Edison’s hands were buried deep in his soot-speckled smock, his white hair blackened with ash. He was watching intently as flames devoured the structure.
“Father!” cried Edison’s son. “I was afraid you were still inside!”
Without taking his eyes off the flames, Edison said, with a sense of urgency, “Son, go get your mother!”
With a twinkle in his eyes his father replied, “Because your mother comes from a small town and she’s never seen a fire like this before!”
When the flames had finished their work, leaving only ash and a twisted frame, Edison turned to his son. “You know anyone who has a tractor?”
“Yes, Dad, but why?” Edison answered,
“Because it’s time to rebuild, Boy. It’s time to rebuild.”
Wendy Stoker and Thomas Edison. What great models for each of us! But what was it that kept them going, though the odds were stacked against them? What was the fuel that compelled them to move beyond their setbacks?
In heroes well known or unsung, you’ll find one common thread, one common denominator. In every case, it is attitude! That’s right. Attitude.
PEOPLE WHO ARE EFFECTIVE HAVE USED SETBACKS AS STEPPING-STONES; WHEREAS INEFFECTIVE PEOPLE HAVE USED THEM AS EXCUSES. Your attitude is more important than you will ever realize. It’s the most important thing about you—more important than your education, your past, your looks or your money. Your attitude will help you make friends or cause you to make enemies. It will attract people to you or repel them.
Your attitude is one of your most important assets. What is important is not the current state of your family, your problems, who your boss is or how much money you make. What is important is your attitude toward family, toward problems, toward authority and toward money.
Attitude makes all the difference in the world! You’ll find that both effective and ineffective people have experienced setbacks.
However, the people who are effective have used those setbacks as stepping-stones, whereas ineffective people have used them as excuses.
I am absolutely convinced of the truth behind the maxim, “Ten percent of life is made up of what happens to you—the other 90 percent is how you respond to what happens to you.” That’s where character is built. That’s where personality is formed. That’s where attitude is expressed.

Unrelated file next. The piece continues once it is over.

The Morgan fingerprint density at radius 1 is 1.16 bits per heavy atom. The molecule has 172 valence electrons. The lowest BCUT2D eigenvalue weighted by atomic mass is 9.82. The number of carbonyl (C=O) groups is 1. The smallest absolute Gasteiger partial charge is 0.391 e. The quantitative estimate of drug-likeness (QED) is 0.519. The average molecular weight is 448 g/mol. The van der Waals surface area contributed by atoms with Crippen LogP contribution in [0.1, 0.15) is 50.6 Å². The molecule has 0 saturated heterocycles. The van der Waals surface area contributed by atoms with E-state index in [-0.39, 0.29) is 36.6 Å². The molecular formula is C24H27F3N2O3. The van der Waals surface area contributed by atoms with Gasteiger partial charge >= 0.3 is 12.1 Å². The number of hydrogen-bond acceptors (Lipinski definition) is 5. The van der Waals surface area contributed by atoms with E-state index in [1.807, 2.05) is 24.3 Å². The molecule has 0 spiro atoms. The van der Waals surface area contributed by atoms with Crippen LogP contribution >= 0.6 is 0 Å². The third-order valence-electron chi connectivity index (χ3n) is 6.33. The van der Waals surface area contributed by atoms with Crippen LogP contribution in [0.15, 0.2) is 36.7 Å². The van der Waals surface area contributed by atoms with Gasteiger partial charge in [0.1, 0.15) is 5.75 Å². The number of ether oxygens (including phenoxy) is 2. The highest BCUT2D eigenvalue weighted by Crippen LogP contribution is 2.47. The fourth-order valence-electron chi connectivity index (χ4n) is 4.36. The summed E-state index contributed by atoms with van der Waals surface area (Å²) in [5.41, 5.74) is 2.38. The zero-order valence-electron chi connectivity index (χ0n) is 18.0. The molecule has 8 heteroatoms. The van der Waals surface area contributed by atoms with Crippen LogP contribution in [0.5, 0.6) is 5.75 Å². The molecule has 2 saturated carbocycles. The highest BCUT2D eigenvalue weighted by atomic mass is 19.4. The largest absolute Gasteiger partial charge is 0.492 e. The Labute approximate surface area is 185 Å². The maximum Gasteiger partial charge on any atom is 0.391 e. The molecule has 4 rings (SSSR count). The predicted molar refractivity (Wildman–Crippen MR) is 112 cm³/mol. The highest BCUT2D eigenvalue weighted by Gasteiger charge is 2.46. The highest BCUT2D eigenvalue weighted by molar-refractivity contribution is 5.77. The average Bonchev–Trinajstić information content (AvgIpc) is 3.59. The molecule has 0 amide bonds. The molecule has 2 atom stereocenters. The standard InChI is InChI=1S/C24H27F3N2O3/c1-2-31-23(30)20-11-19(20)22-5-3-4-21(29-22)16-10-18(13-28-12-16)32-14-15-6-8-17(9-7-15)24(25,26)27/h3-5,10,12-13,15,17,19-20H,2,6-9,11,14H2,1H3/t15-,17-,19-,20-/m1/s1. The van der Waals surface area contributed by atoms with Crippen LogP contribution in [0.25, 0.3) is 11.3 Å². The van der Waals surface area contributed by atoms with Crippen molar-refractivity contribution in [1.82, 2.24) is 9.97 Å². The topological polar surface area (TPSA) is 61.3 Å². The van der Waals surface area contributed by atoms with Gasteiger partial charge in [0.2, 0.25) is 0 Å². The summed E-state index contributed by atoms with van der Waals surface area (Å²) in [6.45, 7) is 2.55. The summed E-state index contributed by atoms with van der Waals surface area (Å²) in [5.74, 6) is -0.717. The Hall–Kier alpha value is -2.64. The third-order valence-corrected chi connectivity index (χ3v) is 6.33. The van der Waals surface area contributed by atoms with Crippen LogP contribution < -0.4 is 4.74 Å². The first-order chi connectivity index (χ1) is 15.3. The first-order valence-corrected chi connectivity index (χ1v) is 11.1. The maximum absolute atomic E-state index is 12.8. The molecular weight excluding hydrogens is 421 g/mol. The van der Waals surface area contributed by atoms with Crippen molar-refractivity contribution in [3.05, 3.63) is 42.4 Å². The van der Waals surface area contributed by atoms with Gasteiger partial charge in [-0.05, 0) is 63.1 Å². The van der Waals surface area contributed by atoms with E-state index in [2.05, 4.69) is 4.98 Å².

Find two people who attended the same schools, had the same teachers, shop at the same stores, live in the same city and even attend the same church. One struggles and the other is successful. Why? Attitude.
Evaluating My Attitude
1. Am I a lifelong learner? Or have I allowed my position in life to determine that I no longer need to learn?
a. Do I value learning?
b. Am I teachable? Humble?
2. What is my attitude toward problems, authority, family and money?
a. How are my personal relationships with family, friends, coworkers and neighbors?
b. If others were to rank my personality, would they say that I leave a bad odor in my wake or do I leave a beautiful fragrance for others to enjoy?
3. Generally, how do I respond to what happens to me? With worry or calm? With a good attitude or a bad attitude?
a. Do I view setbacks as stepping-stones or excuses?
b. How do I react when the odds are against me?
c. How would I rate myself in stress/worry?
d. Do I suffer from ailments (e.g., stomach upset, headaches, tiredness or broken relationships) that indicate critical attitude, stress or worry?